WATERTOWN — A city attorney has had her law license suspended for one year for failing to properly attend to clients’ matters.
In a decision released Friday, the state Appellate Division, Fourth Department, determined that Ruthanne G. Sanchez, who has practiced law for nearly 30 years, had committed misconduct by neglecting a client matter, failing to communicate with a client and failing to consult with a client about the means by which the client’s objectives were to be accomplished. The cases all involved Jefferson County Family Court matters.
Ms. Sanchez admitted to several of the underlying allegations against her and has agreed to the discipline action taken, according to the appellate court’s decision.
In one case, she agreed to represent a client in March 2016 in an impending divorce action and proceedings related to child custody, spousal support and visitation. Ms. Sanchez admitted that, while she verbally agreed that she would no longer represent the client in Family Court, she never memorialized the change in writing. She also admitted she subsequently failed to commence a divorce action for the client in a timely manner and failed to keep the client updated on the case. The clients represented themselves at a later hearing and “received an adverse determination from the Support Magistrate,” according to the appellate court’s determination.
Ms. Sanchez further admitted that she represented a client who was awarded temporary child support in April 2017, but she never submitted a proposed child support order to Family Court until June 2017 after being reminded by the court to do so.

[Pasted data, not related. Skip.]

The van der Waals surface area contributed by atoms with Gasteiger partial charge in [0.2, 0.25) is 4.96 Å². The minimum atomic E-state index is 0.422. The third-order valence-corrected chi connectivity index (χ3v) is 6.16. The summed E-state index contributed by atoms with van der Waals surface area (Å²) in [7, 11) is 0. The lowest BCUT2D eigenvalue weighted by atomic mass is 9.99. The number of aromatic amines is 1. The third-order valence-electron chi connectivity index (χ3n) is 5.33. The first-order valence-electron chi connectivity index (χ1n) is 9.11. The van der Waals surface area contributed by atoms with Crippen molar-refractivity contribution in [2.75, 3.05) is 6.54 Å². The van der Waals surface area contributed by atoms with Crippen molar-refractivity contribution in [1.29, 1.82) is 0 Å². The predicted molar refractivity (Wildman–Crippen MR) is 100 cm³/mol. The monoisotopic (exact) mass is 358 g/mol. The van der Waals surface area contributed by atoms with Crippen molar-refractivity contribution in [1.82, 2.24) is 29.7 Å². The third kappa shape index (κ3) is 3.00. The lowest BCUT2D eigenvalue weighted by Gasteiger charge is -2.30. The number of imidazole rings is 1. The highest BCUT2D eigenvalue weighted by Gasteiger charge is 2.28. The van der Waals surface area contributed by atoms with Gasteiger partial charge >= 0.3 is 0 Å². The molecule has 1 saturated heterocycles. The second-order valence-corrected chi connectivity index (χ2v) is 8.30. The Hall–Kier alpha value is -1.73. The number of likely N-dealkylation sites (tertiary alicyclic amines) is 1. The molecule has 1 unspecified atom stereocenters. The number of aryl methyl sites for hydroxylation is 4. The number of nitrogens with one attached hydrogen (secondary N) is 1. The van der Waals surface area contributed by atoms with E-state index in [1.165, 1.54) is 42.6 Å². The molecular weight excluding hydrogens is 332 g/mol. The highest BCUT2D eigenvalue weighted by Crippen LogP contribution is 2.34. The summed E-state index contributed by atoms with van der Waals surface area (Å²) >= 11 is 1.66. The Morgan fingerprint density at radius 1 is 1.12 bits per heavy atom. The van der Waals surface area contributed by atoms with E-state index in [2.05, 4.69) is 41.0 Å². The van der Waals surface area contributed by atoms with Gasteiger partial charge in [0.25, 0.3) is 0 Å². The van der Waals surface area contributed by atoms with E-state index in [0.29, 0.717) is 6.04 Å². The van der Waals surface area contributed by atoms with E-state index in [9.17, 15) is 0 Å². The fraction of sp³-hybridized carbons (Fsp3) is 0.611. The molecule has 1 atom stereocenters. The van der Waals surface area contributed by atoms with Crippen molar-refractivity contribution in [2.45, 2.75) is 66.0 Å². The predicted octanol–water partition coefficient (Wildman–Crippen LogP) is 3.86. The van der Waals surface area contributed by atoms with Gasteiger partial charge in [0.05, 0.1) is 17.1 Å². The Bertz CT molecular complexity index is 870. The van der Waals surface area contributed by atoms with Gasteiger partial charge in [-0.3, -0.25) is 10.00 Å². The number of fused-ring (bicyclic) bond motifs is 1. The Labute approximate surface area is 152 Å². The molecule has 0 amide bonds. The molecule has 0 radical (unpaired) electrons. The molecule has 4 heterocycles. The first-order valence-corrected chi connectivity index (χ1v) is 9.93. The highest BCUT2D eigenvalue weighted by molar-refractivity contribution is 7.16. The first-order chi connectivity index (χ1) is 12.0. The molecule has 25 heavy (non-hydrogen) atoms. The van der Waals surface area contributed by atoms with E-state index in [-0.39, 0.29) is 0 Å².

The parties thereafter entered into a stipulation resolving all issues in the divorce, including the parties’ rights and obligations regarding child support arrears and marital debt, but the stipulation failed to set forth specific amounts for those items.
Ms. Sanchez admitted that she subsequently failed to comply with deadlines set by the court for submission of documents necessary to finalize the divorce and failed to respond to inquiries from the client regarding the matter. In December 2017, the client expressed concerns that the proposed judgment of divorce did not set forth specific amounts for child support arrears and marital debt, but Ms. Sanchez “merely advised the client the document had already been submitted the court, without directly addressing the concerns of the client.” Despite the client expressing urgency to finalize the divorce because her spouse had stopped paying child support, Ms. Sanchez did not file a judgment of divorce until February 2018.
In imposing its sanction, the appellate court said that it considered that Ms. Sanchez’s admitted misconduct “occurred over a relatively lengthy period of time and caused harm or prejudice to certain clients.” The court also said it considered Ms. Sanchez’s “relatively substantial disciplinary history,” which includes seven non-disciplinary letters of caution, two admonitions from the attorney Grievance Committee and her “failure to establish that she has taken steps to assure this Court that misconduct similar to that at issue here will not recur.”
Ms. Sanchez will be eligible to apply for reinstatement following her suspension, but the appellate court will require that she complete certain continuing legal education first and she must disclose any grievance complaints or investigations that may arise during her suspension, as well as any measures she has taken to resolve the matters.